Two years ago at The Pipeline, I discussed the growing trend to force trustees of private trusts, pension and retirement accounts, and charitable endowments to ignore traditional measures of value in favor of companies scored on the basis of imprecise, utterly subjective compliance with environmental, social and corporate governance (ESG) goals. I asked whether such investment policies might not violate their fiduciary obligation to manage funds prudently to maximize returns. After all, their sole obligation is to the funds’ beneficiaries not to unnamed, you should pardon the modern expression, corporate “stakeholders.” I contended that the fluidity and subjectivity of ESG evaluations made rational and traditional empirical evaluations of investments impossible.
As public pension systems like Calpers are increasingly facing shortfalls the issue becomes even more serious. When there are not enough funds to meet obligations, betting on an untested, often counter-rational means of placing investments is a dangerous proposition. For investors, to take but one example, the greater interest in the corporate governance of companies is demonstrated ability, not the sex or gender of the company’s management, which is of interest only to the ESG rankers. I said Black Rock was promoting to its clients ESG investment policies and warned it might lead to no good end.
Are companies like Black Rock, which court socially conscious investors, in danger of violating their duty of fiduciary obligations? Bernard Scharfman thinks they may be. He hints that such virtue-signaling may be an effort to draw in Millennials and discusses the practical limitations of Black Rock’s stated plan to weigh companies’ stakeholder relationships in weighing investments. He says this sort of shareholder activism may breach the duty it owes to its own investors:
While Black Rock’s shareholder activism may be a good marketing strategy, helping it to differentiate itself from its competitors, as well as a means to stave off the disruptive effects of shareholder activism at its own annual meetings, it seriously puts into doubt Black Rock’s sincerity and ability to look out only for its beneficial investors and therefore may violate the duty of loyalty that it owes to its current, and still very much alive, baby-boomer and Gen-X investors. In sum, if I were running the Department of Labor or the Securities and Exchange Commission, I would seriously consider reviewing Black Rock’s strategy for potential breaches of its fiduciary duties.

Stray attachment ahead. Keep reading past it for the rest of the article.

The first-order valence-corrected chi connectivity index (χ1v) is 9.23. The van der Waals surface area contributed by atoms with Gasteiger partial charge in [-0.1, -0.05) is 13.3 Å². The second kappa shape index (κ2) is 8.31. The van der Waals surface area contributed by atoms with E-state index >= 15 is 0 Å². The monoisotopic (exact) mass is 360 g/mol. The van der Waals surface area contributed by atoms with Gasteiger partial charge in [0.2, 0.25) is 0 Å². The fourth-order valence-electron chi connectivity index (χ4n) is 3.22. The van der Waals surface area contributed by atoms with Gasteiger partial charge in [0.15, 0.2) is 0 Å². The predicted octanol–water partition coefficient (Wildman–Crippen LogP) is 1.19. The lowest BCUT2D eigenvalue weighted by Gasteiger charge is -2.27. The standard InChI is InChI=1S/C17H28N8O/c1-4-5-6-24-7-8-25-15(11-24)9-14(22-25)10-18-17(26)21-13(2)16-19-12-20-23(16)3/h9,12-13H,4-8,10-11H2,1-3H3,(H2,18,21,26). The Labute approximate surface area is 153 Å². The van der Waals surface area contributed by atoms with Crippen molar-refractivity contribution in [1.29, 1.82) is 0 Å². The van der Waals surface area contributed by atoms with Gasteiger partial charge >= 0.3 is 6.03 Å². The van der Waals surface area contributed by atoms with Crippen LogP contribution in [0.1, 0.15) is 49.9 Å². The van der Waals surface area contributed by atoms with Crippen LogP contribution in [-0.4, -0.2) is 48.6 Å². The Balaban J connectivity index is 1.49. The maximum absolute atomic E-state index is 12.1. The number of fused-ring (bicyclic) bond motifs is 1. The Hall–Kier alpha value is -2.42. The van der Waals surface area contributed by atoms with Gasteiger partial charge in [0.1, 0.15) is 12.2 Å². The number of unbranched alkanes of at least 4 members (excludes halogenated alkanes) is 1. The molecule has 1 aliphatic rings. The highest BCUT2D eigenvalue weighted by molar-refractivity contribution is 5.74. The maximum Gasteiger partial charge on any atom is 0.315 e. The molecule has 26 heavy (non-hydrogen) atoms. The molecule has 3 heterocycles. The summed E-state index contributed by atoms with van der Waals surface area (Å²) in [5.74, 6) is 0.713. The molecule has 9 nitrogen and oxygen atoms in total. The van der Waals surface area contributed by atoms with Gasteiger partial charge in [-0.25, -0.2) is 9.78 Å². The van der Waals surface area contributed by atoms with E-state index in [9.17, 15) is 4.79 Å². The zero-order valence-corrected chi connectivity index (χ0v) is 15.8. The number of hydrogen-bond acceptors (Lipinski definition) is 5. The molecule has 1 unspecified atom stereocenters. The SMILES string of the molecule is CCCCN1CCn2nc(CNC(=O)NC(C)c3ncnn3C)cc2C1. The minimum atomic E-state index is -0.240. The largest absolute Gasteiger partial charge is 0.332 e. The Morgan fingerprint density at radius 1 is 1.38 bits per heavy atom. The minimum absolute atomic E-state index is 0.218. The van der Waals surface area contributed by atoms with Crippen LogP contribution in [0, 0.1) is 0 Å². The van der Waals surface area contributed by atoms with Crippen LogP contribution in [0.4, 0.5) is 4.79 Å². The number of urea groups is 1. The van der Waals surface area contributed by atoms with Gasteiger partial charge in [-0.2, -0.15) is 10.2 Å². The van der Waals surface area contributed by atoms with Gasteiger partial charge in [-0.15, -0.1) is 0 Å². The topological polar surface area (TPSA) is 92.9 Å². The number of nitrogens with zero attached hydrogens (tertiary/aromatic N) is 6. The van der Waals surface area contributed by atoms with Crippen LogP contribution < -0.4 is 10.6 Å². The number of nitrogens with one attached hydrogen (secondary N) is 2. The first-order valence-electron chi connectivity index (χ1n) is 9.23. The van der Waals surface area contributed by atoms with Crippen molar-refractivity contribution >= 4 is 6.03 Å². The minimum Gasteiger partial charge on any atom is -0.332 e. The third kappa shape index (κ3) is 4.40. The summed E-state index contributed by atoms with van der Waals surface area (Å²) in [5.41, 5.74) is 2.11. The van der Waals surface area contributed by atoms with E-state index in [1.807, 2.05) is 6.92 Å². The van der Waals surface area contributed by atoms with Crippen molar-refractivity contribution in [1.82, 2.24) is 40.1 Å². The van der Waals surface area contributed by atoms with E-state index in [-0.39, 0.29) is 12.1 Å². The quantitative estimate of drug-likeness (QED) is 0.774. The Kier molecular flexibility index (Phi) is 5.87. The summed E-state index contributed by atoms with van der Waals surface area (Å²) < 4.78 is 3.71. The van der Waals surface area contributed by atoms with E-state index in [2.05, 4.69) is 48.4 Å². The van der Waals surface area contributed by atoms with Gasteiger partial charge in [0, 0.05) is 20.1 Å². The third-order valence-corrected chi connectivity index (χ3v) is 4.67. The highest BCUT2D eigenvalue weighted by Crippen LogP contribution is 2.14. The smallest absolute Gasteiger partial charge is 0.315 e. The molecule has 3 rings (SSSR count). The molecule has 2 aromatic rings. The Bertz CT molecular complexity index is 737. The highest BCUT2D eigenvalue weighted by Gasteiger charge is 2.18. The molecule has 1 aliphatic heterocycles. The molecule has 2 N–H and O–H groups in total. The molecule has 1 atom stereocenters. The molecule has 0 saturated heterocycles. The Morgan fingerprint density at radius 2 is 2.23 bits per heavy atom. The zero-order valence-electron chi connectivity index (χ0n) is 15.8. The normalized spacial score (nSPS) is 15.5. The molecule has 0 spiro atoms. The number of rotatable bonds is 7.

Why is Black Rock’s position on ESG so significant? And what was its reason for switching from tested investment policies to untested, subjective elements not subject to empirical analysis? Heartland offers an explanation—it was a profitable strategy for Black Rock and one in accord with its founder’s political beliefs that investors can force top-down social policies which they favor, without being accountable for their failures.
ESG funds have been tremendously lucrative to the financial institutions and their corporate stakeholders at the heart of this radical shift in corporate governance. ESG’s novelty has justified higher management fees, and the system “gives a pass to a large number of harmful actors, driving large fund flows to them and lowering their cost of capital, while CEOs and Wall Street executives celebrate a lucrative movement that they hope will improve their public image.”